Me:  "So five inches long maybe?  How old were you?"

My Aunt Nancy:  "I don't know.  Ten or twelve."

Me:  "So you were forty or fifty times the size of this parakeet."

[significant pause]

My Aunt Nancy:  "He was a really mean bird!  You just don't know.  He was mean!"

Me:  "Mom, was he mean to you?"

Mom:  "No, not really."

My Aunt Nancy:  "It was just me.  He made me bleed!"

Me:  "Right.  A parakeet."

Mom:  "Tell her about that chicken."

Me:  "You had a chicken?"

My Aunt Nancy:  "The chicken lived in Kentucky, and it attacked me in the outhouse."

Me:  [blank look]

My Aunt Nancy:  "When I went down to Kentucky, I used to wait until everyone else was in bed before I went to the outhouse because I didn't want anyone to know I was using it."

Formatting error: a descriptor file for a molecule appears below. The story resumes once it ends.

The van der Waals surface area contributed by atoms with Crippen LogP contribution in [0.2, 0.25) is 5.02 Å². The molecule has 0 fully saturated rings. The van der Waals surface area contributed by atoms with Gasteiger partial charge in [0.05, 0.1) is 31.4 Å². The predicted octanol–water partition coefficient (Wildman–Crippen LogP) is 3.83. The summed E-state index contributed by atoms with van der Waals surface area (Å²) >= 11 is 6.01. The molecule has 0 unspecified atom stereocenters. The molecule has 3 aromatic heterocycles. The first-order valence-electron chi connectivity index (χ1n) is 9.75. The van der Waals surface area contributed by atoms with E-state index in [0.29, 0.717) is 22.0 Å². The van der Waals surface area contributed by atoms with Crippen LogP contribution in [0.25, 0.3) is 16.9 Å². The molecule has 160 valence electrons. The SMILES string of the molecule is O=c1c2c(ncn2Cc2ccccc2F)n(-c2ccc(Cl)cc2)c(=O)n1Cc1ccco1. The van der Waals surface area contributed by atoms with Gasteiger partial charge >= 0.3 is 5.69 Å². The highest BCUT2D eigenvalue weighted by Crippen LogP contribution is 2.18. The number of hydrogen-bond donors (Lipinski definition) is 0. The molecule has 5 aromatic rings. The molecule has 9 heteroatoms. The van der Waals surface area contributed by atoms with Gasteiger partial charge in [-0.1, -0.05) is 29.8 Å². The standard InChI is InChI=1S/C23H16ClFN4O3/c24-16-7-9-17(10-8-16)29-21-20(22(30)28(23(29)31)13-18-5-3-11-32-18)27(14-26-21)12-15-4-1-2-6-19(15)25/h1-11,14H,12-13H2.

Me:  "You went to the outhouse in secret?"

My Aunt Nancy:  "Yes.  I just couldn't stand for anyone to know.  I was like that for years.  I didn't like to use our own bathroom with the window open in case someone might hear me pee."

Me: "So you hid your need to urinate from everyone.  Proceed."

My Aunt Nancy:  "Anyway, one night I scurried out there, and I saw what looked like a pile of papers in the outhouse.  You know how they would have magazines and stuff for when the toilet paper ran out?"

Me:  "No, I did not know that."

My Aunt Nancy:  "Yes.  The Sears and Roebuck Catalogue.  So I left my contact lenses behind, and I saw this pile that I thought was magazines or something, and I started using the outhouse, but this it made this AWERK sound, and..."

Me: "Wait.  Do that sound again."

My Aunt Nancy:  "AWERK.  It's the sound hens make when they lay an egg."

Me:  "I see.  Please continue."

My Aunt Nancy:  "So it made this sound, and I thought I was alone in there, so I jumped up, and I hit my head on the tin roof, and that scared the chicken, and she attacked me."

Me:  "The chicken attacked you.  How big was this chicken."

My Aunt Nancy:  "Normal hen size."

Me:  "So you were maybe twenty times the size of the chicken."